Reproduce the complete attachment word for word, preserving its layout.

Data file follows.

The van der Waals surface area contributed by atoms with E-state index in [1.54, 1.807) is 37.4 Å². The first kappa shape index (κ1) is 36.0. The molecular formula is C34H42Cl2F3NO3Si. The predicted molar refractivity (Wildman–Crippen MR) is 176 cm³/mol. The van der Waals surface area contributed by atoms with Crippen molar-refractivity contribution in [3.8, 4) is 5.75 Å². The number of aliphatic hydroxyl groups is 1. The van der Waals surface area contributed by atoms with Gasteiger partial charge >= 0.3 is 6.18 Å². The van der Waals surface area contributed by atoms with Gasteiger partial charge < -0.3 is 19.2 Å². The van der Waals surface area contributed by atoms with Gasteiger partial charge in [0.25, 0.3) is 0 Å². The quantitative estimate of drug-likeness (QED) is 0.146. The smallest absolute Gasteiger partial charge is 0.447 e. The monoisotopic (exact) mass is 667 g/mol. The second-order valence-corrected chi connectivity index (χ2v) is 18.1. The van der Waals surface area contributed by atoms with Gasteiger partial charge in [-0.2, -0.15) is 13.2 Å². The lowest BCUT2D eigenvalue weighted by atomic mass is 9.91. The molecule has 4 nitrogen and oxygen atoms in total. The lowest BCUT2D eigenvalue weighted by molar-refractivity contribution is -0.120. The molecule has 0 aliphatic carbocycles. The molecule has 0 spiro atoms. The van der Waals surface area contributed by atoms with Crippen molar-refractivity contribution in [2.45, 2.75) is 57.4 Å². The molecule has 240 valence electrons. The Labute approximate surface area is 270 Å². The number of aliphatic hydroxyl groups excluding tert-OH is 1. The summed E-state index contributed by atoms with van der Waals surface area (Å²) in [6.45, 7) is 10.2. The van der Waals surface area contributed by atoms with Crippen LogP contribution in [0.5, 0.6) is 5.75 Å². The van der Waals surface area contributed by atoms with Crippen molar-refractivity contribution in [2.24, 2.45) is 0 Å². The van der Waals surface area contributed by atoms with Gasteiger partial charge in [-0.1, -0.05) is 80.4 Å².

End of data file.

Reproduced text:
The van der Waals surface area contributed by atoms with E-state index in [1.54, 1.807) is 37.4 Å². The first kappa shape index (κ1) is 36.0. The molecular formula is C34H42Cl2F3NO3Si. The predicted molar refractivity (Wildman–Crippen MR) is 176 cm³/mol. The van der Waals surface area contributed by atoms with Crippen molar-refractivity contribution in [3.8, 4) is 5.75 Å². The number of aliphatic hydroxyl groups is 1. The van der Waals surface area contributed by atoms with Gasteiger partial charge >= 0.3 is 6.18 Å². The van der Waals surface area contributed by atoms with Gasteiger partial charge < -0.3 is 19.2 Å². The van der Waals surface area contributed by atoms with Gasteiger partial charge in [0.25, 0.3) is 0 Å². The quantitative estimate of drug-likeness (QED) is 0.146. The smallest absolute Gasteiger partial charge is 0.447 e. The monoisotopic (exact) mass is 667 g/mol. The second-order valence-corrected chi connectivity index (χ2v) is 18.1. The van der Waals surface area contributed by atoms with Gasteiger partial charge in [-0.2, -0.15) is 13.2 Å². The lowest BCUT2D eigenvalue weighted by atomic mass is 9.91. The molecule has 4 nitrogen and oxygen atoms in total. The lowest BCUT2D eigenvalue weighted by molar-refractivity contribution is -0.120. The molecule has 0 aliphatic carbocycles. The molecule has 0 spiro atoms. The van der Waals surface area contributed by atoms with Crippen molar-refractivity contribution in [2.45, 2.75) is 57.4 Å². The molecule has 240 valence electrons. The Labute approximate surface area is 270 Å². The number of aliphatic hydroxyl groups excluding tert-OH is 1. The summed E-state index contributed by atoms with van der Waals surface area (Å²) in [6.45, 7) is 10.2. The van der Waals surface area contributed by atoms with Crippen LogP contribution in [0.5, 0.6) is 5.75 Å². The van der Waals surface area contributed by atoms with Crippen molar-refractivity contribution in [2.24, 2.45) is 0 Å². The van der Waals surface area contributed by atoms with Gasteiger partial charge in [-0.1, -0.05) is 80.4 Å².